A recent judgment of the Federal Supreme Court illustrates the complexities and uncertainties that continue to bedevil litigation over interest bearing transactions in the UAE.
A borrower defaulted in repayment, entered into two settlement agreements with a bank, and then defaulted in respect of the obligations contained in the settlement agreements. The borrower brought suit before the Court of First Instance requesting an accounting and a setting aside of all compound interest, while the bank counterclaimed demanding payment in full. The Court of First Instance issued judgment in favour of the bank, but allowed the bank to recover only the principal plus simple interest. The Court of Appeal, following the same legal principles but a differing view of the facts, awarded a modified amount to the bank. Both parties sought review of the Federal Supreme Court.
In its judgment, the Federal Supreme Court reviewed case law on interest bearing transactions going back to 1980. In a case decided that year, the Federal Supreme Court had considered certain provisions of the Abu Dhabi Code of Civil Procedure that expressly allowed interest. The statutory language under review in 1980 provided that the rate of interest determined by the court may not exceed the rate of interest agreed upon by the parties, or upon the basis of which they transacted, and that in the absence of an agreement the court may determine such rate provided that it may not exceed 12% with respect to commercial transactions and 9% with respect to non-commercial transactions. In its 1980 judgment, the Federal Supreme Court held that these statutory provisions were constitutional, but that banks would not be permitted to charge rates of interest in excess of 12% and that only simple interest would be allowed.
In the current case, the Federal Supreme Court first considered an objection by the borrower that all interest bearing transactions are void pursuant to Article 714 of the Civil Code (promulgated pursuant to Federal Law No. 5 of 1985.) Article 714 provides that if a contract of loan provides for a benefit in excess of the essence of the contract, then such a provision will be void. However, the Federal Supreme Court held that the Civil Code did not apply to banking transactions, which were commercial by their nature and were therefore governed by the Commercial Code. The Federal Supreme Court therefore held that the borrower's challenge to the entirety of the interest owed to the bank could not be sustained.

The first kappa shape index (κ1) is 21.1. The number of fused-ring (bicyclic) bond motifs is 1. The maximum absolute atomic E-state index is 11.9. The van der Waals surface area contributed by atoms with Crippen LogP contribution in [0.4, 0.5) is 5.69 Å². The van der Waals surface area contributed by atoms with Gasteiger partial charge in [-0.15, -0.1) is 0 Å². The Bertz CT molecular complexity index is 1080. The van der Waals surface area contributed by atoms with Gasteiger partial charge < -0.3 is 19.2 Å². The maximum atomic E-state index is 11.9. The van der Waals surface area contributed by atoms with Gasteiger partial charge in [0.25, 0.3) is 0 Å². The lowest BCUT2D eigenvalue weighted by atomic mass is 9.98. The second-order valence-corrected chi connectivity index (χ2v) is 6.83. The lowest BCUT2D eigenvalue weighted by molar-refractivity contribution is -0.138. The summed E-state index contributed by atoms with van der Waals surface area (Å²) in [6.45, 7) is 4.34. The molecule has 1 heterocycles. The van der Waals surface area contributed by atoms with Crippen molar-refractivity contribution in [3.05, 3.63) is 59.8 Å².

However, the Federal Supreme Court agreed with the borrower's challenge to the bank's attempt to collect interest in excess of 12%. The UAE Commercial Code expressly allows banks to collect contractually agreed rates of interest and imposes no limitations either with regard to compound interest or with regard to the nominal rate of interest charged. However, the Federal Supreme Court held that the 12% interest rate ceiling instituted by the 1980 judgment continues to apply. It accordingly remanded the case of the Court of Appeal for reconsideration, given that portions of the Court of Appeal judgment awarded interest at a rate in excess of 12%.